Ernest Hemingway’s incantatory prose

My posts about prose stylist Verlyn Klinkenborg made me think of Ernest Hemingway. Here’s the first paragraph of Hemingway’s 1926 story “In Another Country”:

In the fall the war was always there, but we did not go to it any more. It was cold in the fall in Milan and the dark came very early. Then the electric lights came on, and it was pleasant along the streets looking in the windows. There was much game hanging outside the shops, and the snow powdered in the fur of the foxes and the wind blew their tails. The deer hung stiff and heavy and empty, and small birds blew in the wind and the wind turned their feathers. It was a cold fall and the wind came down from the mountains.

The snowy wind ruffling the fur of dead animals and turning the feathers of living birds  transfixed me as teenager. Spooky, that was—the strangeness of true art. At least, to a broody teen like me who could imagine noticing such details. Now I imagine how hurt Hemingway must have been, how hurt to notice such things. And I sense also the disgusting sentimentality—unearned emotion—that would erupt one day from beneath his stoicism. But he was my first teacher, and a fine one, in how to make sentences.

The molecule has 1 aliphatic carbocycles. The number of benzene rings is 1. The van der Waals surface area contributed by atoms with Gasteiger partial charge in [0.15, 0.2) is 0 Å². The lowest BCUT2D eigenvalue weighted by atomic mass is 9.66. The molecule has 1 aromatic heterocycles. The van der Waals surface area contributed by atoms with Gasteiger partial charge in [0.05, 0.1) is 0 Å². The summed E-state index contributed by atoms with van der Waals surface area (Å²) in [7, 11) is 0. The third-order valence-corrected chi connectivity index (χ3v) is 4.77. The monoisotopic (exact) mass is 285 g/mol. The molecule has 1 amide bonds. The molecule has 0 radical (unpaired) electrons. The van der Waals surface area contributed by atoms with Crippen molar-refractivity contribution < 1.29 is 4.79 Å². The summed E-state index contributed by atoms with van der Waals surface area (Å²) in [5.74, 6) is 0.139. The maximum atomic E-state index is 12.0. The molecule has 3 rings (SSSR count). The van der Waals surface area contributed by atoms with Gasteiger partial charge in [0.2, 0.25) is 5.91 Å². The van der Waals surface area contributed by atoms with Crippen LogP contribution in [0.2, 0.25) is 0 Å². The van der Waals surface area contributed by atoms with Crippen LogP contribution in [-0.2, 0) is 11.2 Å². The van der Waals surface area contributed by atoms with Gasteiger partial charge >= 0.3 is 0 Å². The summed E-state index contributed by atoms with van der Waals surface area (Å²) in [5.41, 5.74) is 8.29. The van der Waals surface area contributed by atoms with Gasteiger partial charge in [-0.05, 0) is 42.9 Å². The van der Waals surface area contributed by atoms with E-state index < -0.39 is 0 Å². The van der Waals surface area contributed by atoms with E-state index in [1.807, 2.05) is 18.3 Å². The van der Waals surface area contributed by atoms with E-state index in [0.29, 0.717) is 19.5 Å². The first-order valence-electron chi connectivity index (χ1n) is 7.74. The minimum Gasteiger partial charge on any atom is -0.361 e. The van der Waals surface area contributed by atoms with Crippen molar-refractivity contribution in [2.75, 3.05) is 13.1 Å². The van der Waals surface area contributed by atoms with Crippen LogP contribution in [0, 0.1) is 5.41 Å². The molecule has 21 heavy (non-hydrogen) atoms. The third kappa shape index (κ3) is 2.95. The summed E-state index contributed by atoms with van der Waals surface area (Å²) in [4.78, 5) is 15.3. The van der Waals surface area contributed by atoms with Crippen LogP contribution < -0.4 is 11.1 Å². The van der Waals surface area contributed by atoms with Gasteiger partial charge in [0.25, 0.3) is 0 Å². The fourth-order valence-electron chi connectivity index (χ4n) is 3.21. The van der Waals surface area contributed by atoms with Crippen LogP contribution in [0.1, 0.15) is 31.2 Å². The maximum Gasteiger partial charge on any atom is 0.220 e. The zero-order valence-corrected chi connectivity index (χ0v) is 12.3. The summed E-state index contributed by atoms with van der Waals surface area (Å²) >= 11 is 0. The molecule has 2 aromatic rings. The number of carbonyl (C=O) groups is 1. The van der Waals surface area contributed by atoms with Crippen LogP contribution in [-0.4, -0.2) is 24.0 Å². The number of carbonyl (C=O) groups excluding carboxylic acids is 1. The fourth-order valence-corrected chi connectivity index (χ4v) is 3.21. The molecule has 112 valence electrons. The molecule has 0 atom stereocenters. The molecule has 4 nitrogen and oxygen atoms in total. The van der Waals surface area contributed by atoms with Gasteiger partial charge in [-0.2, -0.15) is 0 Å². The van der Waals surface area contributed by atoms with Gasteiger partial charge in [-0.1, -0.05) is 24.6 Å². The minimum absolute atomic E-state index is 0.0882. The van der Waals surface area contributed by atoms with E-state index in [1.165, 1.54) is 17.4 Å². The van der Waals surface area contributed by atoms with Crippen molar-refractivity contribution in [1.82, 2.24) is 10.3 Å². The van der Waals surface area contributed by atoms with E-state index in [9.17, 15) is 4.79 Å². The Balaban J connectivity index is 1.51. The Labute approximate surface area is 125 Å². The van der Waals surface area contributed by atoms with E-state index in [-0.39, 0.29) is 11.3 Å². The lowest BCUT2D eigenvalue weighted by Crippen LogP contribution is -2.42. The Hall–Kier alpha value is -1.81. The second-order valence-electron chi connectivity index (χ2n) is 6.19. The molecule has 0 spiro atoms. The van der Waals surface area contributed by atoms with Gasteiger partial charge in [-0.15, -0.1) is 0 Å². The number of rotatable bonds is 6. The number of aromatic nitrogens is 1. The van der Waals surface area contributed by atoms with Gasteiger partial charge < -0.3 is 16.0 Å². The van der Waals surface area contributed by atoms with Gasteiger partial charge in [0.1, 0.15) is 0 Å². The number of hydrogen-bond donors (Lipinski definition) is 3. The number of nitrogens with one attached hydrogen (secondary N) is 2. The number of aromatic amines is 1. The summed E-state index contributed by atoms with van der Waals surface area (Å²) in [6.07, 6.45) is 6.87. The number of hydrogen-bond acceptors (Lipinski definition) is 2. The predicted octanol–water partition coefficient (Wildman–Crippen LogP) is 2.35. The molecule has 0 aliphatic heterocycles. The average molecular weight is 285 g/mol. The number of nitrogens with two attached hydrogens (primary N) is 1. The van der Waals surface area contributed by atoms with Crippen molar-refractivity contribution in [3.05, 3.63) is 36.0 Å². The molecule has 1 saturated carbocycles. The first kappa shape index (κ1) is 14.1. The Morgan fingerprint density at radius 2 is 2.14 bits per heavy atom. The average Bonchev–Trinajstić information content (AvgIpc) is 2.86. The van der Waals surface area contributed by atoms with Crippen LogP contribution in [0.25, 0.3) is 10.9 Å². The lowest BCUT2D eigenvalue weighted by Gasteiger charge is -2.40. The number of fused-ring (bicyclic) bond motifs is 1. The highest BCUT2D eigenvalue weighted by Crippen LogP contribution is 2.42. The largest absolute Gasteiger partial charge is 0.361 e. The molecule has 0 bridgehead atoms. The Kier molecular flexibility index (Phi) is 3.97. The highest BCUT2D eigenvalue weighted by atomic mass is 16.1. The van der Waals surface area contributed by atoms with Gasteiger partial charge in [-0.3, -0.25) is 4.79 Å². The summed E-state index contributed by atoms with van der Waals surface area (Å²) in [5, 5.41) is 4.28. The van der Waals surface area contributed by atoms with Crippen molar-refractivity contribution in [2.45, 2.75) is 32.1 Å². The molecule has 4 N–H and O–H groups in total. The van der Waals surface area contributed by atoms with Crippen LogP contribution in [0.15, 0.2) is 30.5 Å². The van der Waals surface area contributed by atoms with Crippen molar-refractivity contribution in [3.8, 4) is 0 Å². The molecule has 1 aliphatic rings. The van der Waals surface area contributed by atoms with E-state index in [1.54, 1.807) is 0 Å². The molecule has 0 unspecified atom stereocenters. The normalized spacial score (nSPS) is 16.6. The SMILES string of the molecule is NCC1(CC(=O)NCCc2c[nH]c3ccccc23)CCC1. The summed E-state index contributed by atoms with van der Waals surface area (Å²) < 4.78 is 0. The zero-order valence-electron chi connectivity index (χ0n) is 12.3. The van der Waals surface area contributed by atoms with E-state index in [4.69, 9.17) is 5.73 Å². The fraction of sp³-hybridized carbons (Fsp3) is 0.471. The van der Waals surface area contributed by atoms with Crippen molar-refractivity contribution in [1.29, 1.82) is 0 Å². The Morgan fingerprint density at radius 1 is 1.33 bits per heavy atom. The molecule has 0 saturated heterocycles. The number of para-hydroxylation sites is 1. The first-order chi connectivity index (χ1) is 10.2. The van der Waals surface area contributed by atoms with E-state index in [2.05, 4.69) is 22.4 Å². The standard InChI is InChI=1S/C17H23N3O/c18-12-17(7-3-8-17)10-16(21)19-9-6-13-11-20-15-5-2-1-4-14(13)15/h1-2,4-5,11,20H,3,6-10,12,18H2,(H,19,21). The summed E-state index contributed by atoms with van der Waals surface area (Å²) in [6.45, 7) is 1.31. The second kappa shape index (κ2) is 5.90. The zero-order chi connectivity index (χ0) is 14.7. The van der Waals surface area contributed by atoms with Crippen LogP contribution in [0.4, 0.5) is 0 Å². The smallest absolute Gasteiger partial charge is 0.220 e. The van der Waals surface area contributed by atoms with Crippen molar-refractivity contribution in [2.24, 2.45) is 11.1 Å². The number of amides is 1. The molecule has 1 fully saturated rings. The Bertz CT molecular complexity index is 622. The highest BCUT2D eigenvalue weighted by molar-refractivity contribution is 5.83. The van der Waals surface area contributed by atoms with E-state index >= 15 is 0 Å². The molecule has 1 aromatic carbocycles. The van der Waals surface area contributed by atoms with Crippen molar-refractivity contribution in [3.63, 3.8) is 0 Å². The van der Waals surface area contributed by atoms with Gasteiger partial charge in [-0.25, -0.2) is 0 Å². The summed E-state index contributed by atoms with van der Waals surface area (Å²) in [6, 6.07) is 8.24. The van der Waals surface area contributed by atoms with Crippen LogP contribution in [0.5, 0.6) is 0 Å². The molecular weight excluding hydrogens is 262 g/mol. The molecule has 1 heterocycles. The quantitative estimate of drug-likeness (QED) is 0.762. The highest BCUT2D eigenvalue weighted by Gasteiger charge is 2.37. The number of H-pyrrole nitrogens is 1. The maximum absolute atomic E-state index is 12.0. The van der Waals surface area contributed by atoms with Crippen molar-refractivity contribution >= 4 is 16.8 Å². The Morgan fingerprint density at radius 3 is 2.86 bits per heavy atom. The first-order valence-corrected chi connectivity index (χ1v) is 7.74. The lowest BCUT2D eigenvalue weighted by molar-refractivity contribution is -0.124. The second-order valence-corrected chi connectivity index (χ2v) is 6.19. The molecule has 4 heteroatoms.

Consider his first chapter—only two pages—of his 1929 novel A Farewell to Arms. The novel is deeply flawed, to me—he was better at stories, better when he was young (not yet a monster, only hurt)—but his opening is heartbreakingly beautiful. And a better example of Klinkenborg’s “short” long sentences, if very similar to the story of three years before. Here’s the first paragraph:

In the later summer of that year we lived in a house in a village that looked across the river and the plain to the mountains. In the bed of the river there were pebbles and boulders, dry and white in the sun, and the water was clear and swiftly moving and blue in the channels. Troops went by the house and down the road and the dust they raised powdered the leaves of the trees. The trunks of the trees too were dusty and the leaves fell early that year and we saw the troops marching along the road and the dust rising and leaves, stirred by the breeze, falling and the soldiers marching and afterward the road bare and white except for the leaves.

Hemingway is famous for writing short, simple declarative sentences. Actually his diction is simple, his words as common as dirt, but strong in their plainness. Ford Maddox Ford: “Hemingway’s words strike you, each one, as if they were pebbles fetched fresh from a brook. They live and shine, each in its place. So one of his pages has the effect of a brook-bottom into which you look down through the flowing water. The words form a tesellation, each in order beside the other.”